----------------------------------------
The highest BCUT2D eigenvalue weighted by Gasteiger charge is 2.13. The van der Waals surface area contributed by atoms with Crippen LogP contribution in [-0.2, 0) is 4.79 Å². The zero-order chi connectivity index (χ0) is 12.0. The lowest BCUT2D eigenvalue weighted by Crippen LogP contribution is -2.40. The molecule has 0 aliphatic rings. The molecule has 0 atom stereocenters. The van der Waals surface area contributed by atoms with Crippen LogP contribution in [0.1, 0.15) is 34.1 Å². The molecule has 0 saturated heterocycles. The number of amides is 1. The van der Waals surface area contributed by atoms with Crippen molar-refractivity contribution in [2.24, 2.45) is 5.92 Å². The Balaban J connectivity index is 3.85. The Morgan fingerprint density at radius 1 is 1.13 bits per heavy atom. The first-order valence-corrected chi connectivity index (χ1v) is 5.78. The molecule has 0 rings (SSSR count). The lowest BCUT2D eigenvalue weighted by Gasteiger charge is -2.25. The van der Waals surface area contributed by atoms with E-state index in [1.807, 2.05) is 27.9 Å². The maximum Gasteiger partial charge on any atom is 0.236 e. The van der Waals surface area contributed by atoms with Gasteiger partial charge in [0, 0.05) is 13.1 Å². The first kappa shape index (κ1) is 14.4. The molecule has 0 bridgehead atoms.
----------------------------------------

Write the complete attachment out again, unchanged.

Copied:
The highest BCUT2D eigenvalue weighted by Gasteiger charge is 2.13. The van der Waals surface area contributed by atoms with Crippen LogP contribution in [-0.2, 0) is 4.79 Å². The zero-order chi connectivity index (χ0) is 12.0. The lowest BCUT2D eigenvalue weighted by Crippen LogP contribution is -2.40. The molecule has 0 aliphatic rings. The molecule has 0 atom stereocenters. The van der Waals surface area contributed by atoms with Crippen LogP contribution in [0.1, 0.15) is 34.1 Å². The molecule has 0 saturated heterocycles. The number of amides is 1. The van der Waals surface area contributed by atoms with Crippen molar-refractivity contribution in [2.24, 2.45) is 5.92 Å². The Balaban J connectivity index is 3.85. The Morgan fingerprint density at radius 1 is 1.13 bits per heavy atom. The first-order valence-corrected chi connectivity index (χ1v) is 5.78. The molecule has 0 rings (SSSR count). The lowest BCUT2D eigenvalue weighted by Gasteiger charge is -2.25. The van der Waals surface area contributed by atoms with E-state index in [1.807, 2.05) is 27.9 Å². The maximum Gasteiger partial charge on any atom is 0.236 e. The van der Waals surface area contributed by atoms with Gasteiger partial charge in [0, 0.05) is 13.1 Å². The first kappa shape index (κ1) is 14.4. The molecule has 0 bridgehead atoms.